The Browning Version (1951)
Andrew Crocker-Harris: You see, my dear Hunter, she is really quite as much to be pitied as I am. We are both of us interesting subjects for your microscope, hmmm! Oh, both of us needing something from the other to make life supportable for us... and neither of us able to give it. Two kinds of love, hers and mine. Worlds apart! Oh, I know now, but back when I married her, I did not think that they were incompatible, nor, I suppose, did she.
Andrew Crocker-Harris: I may have been a brilliant scholar, but I was woefully ignorant of the facts of life.
Frobisher: A good chap, Hunter, in many ways but no sense of discipline and of course like all scientists a trifle narrow minded.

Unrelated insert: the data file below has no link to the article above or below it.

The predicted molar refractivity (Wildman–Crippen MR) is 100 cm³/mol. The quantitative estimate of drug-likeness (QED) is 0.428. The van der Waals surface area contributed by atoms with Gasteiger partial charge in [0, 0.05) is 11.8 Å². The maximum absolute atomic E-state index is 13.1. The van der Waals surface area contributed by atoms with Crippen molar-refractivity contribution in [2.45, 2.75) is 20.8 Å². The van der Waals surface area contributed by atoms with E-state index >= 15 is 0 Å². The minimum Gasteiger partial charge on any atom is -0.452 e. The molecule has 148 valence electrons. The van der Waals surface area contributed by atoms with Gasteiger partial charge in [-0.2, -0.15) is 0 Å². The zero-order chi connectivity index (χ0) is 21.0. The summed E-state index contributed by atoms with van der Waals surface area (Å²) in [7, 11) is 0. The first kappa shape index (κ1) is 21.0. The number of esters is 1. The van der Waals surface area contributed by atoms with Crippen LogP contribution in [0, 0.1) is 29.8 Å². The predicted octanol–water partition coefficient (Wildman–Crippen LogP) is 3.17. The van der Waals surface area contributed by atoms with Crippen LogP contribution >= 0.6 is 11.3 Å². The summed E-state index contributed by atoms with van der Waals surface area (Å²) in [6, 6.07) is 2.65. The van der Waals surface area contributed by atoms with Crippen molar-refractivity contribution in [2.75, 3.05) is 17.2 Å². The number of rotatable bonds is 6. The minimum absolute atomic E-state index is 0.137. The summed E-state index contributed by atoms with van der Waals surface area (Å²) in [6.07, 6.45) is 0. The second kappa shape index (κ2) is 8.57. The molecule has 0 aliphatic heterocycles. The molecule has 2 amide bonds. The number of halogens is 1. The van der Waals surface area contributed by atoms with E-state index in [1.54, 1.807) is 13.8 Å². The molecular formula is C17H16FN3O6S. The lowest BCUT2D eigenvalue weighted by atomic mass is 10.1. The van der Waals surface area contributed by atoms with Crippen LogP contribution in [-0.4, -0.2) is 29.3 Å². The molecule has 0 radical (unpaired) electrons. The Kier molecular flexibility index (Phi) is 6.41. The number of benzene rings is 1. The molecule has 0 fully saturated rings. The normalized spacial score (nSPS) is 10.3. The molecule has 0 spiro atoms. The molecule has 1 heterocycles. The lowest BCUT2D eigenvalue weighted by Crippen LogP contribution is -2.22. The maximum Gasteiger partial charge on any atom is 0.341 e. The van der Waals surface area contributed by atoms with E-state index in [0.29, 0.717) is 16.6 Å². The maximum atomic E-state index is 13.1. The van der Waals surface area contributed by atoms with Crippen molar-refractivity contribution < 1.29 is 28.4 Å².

Andrew Crocker-Harris: You must excuse me. I had prepared a speech, but I find now that I have nothing to say. Or rather, I have three very small words, but they are most deeply felt. They are these: I am sorry. I am sorry because I have failed to give you what you had the right to demand of me as your teacher: sympathy, encouragement, and humanity. I'm sorry because I have deserved the nickname of Himmler. And because, by so doing, I have degraded the noblest calling that a man can follow: the care and molding of the young. I claim no excuses. When I came here, I- I knew what I had to do, and I have not done it. I have failed. And... miserably failed. But I can only hope that you and the countless others who have gone before will find it in your hearts to forgive me for having let you down. I shall not find it so easy to forgive myself. That is all.